Want to marry the right guy? Feeling like you're behind schedule?
Many of us tend to be women of action—at work, at home, and even in our relationships. And as such, we like plans, goals, and tasks to complete. That's why trusting God's timing when it comes to love can be really hard. God doesn't operate according to our checklists (no, not even the color-coded ones). And when we focus too much on making our lives fit some master plan of our own design, we're really putting trust in ourselves instead of God.
When I was in my twenties, I didn't understand this at all. There were certain expectations for my life that I'd created. Those expectations included marriage "on time" to "the one." So when, at what I deemed to be the right age, I met a guy who seemed to fit my criteria, I married him. I didn't marry him right away (in fact, we had a few years of dating and engagement), but as soon as I realized I had chemistry with this guy who checked all the right boxes, I decided that he was the one.
Once I had made this decision, my mind was pretty much made up. I was so focused on meeting those expectations of mine that I ignored warning signs. I failed to ask critical questions (of myself and him). Eleven years and two kids later, it came crumbling down. Our marriage ended.
Even after all this time, I hate saying that. Even though I've been happily remarried to someone else for twelve years, and confident that God used my mistakes for so much good, I still hate it.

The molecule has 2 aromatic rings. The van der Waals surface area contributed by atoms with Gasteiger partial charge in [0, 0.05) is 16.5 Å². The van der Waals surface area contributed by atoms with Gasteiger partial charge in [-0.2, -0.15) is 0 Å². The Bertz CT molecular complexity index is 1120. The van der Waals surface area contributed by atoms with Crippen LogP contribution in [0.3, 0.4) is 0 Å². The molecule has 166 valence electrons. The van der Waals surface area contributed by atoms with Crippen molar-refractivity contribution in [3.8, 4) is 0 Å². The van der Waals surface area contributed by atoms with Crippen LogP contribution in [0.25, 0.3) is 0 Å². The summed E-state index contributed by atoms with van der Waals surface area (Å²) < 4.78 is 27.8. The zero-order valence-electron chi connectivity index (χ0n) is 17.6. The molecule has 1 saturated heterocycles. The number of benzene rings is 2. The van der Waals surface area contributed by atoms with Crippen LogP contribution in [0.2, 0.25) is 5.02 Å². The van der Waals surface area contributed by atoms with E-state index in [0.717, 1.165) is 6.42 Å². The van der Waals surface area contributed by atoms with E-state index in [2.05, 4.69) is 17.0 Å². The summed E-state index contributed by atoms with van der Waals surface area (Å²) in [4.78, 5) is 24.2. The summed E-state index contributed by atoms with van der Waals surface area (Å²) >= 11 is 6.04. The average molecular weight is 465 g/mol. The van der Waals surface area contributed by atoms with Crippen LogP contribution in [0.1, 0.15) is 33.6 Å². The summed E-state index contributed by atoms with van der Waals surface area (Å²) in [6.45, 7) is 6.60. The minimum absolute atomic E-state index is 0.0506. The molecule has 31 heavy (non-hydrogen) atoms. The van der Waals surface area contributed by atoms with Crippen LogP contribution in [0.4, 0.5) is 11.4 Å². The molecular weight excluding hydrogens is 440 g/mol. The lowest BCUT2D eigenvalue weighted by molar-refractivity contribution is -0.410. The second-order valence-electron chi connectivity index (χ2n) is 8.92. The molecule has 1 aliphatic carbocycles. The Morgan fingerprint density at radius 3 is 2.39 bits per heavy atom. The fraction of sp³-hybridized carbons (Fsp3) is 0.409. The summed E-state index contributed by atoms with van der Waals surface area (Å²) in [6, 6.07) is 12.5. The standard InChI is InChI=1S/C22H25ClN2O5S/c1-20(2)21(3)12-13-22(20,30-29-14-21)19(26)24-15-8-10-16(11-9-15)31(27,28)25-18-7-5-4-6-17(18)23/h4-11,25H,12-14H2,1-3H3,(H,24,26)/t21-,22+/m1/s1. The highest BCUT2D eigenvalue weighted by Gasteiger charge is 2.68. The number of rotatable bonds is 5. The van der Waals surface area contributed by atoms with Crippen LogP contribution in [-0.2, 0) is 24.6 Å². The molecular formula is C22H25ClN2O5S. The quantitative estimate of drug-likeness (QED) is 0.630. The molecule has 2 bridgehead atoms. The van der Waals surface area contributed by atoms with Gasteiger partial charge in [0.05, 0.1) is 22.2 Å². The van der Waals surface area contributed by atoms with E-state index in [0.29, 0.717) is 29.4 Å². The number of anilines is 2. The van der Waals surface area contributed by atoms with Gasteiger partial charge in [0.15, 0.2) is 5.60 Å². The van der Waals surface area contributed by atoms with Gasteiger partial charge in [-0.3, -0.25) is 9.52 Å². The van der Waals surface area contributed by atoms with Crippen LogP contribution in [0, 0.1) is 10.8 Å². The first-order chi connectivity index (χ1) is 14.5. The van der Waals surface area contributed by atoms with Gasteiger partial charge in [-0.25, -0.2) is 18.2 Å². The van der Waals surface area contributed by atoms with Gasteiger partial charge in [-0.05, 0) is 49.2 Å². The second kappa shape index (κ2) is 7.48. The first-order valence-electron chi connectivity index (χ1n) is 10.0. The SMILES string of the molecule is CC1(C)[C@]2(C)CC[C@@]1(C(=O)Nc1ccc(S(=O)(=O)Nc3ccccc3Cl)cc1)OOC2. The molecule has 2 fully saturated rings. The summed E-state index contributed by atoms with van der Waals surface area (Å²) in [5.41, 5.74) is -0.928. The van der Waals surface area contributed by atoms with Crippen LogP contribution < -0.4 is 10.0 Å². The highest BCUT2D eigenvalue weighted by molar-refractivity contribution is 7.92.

I would love to give you the perfect plan to avoid it, but I can't.
What I can do is this: I can tell you not to worry so much about timetables and expectations you or anyone else (your mom included) have for your life. Be content with whatever situation God has allowed for you—single, married, or single again (Philippians 4:12). He made you. He knows you. And he's on top of this.
My friend Joy Eggerichs, with LoveandRespectNOW.com, blogs (and vlogs, and tweets, and Facebook posts) about relationship-building. Joy says that instead of a focus on finding "the one," Christians should focus on being the one.
It's great advice, no matter what your relationship status is—whether you're single, dating, engaged, or married. Focus on becoming the one that God has planned for you to be. The more you pursue his guidance on building your own faith and the more you learn how to use your God-given gifts in your relationships with colleagues, girl and guy friends, and family, the more you'll become the person God intends for you to be. If, one day, your life includes a marriage partner, you'll have more to offer your future spouse. You'll be maturing as a friend, sister, employee, boss. You'll become more sensitive to his promptings, better able to discern his timing.